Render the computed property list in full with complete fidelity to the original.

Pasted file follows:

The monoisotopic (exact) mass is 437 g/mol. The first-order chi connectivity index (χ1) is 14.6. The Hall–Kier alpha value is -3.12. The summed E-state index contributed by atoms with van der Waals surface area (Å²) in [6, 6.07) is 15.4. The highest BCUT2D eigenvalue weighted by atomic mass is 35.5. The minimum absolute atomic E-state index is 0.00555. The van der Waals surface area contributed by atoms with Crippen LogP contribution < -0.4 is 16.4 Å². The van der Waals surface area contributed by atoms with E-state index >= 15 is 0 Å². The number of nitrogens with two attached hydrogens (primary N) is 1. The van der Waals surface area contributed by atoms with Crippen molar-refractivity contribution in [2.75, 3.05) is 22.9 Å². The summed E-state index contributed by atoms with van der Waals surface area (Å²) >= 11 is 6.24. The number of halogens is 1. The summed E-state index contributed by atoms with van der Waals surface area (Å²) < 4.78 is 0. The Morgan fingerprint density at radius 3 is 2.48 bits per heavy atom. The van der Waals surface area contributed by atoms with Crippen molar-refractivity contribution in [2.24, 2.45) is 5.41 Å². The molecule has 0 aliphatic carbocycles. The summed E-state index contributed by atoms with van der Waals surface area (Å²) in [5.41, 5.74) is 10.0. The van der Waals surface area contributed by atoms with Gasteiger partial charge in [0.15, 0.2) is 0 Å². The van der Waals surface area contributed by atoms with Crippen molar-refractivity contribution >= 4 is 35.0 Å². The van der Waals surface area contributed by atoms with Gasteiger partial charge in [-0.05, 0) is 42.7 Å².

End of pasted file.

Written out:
The monoisotopic (exact) mass is 437 g/mol. The first-order chi connectivity index (χ1) is 14.6. The Hall–Kier alpha value is -3.12. The summed E-state index contributed by atoms with van der Waals surface area (Å²) in [6, 6.07) is 15.4. The highest BCUT2D eigenvalue weighted by atomic mass is 35.5. The minimum absolute atomic E-state index is 0.00555. The van der Waals surface area contributed by atoms with Crippen LogP contribution < -0.4 is 16.4 Å². The van der Waals surface area contributed by atoms with E-state index >= 15 is 0 Å². The number of nitrogens with two attached hydrogens (primary N) is 1. The van der Waals surface area contributed by atoms with Crippen molar-refractivity contribution in [2.75, 3.05) is 22.9 Å². The summed E-state index contributed by atoms with van der Waals surface area (Å²) >= 11 is 6.24. The number of halogens is 1. The summed E-state index contributed by atoms with van der Waals surface area (Å²) < 4.78 is 0. The Morgan fingerprint density at radius 3 is 2.48 bits per heavy atom. The van der Waals surface area contributed by atoms with Crippen molar-refractivity contribution in [2.24, 2.45) is 5.41 Å². The molecule has 0 aliphatic carbocycles. The summed E-state index contributed by atoms with van der Waals surface area (Å²) in [5.41, 5.74) is 10.0. The van der Waals surface area contributed by atoms with Gasteiger partial charge in [0.15, 0.2) is 0 Å². The van der Waals surface area contributed by atoms with Crippen molar-refractivity contribution >= 4 is 35.0 Å². The van der Waals surface area contributed by atoms with Gasteiger partial charge in [-0.05, 0) is 42.7 Å².